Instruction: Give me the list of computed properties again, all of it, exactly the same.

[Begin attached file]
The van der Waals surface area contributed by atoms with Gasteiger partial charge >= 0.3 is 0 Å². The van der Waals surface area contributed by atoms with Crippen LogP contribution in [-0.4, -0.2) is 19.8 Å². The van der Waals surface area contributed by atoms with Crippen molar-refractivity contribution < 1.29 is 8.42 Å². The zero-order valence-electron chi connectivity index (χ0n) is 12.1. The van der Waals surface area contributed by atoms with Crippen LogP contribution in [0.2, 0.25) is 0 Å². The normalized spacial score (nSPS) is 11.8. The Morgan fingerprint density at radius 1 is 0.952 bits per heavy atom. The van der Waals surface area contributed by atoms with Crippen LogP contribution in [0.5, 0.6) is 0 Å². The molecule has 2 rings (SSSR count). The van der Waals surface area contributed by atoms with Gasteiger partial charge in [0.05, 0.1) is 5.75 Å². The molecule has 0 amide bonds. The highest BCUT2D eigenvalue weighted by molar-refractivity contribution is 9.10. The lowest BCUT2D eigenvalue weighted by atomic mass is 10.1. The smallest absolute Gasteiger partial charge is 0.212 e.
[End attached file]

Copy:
The van der Waals surface area contributed by atoms with Gasteiger partial charge >= 0.3 is 0 Å². The van der Waals surface area contributed by atoms with Crippen LogP contribution in [-0.4, -0.2) is 19.8 Å². The van der Waals surface area contributed by atoms with Crippen molar-refractivity contribution < 1.29 is 8.42 Å². The zero-order valence-electron chi connectivity index (χ0n) is 12.1. The van der Waals surface area contributed by atoms with Crippen LogP contribution in [0.2, 0.25) is 0 Å². The normalized spacial score (nSPS) is 11.8. The Morgan fingerprint density at radius 1 is 0.952 bits per heavy atom. The van der Waals surface area contributed by atoms with Crippen LogP contribution in [0.5, 0.6) is 0 Å². The molecule has 2 rings (SSSR count). The van der Waals surface area contributed by atoms with Gasteiger partial charge in [0.05, 0.1) is 5.75 Å². The molecule has 0 amide bonds. The highest BCUT2D eigenvalue weighted by molar-refractivity contribution is 9.10. The lowest BCUT2D eigenvalue weighted by atomic mass is 10.1. The smallest absolute Gasteiger partial charge is 0.212 e.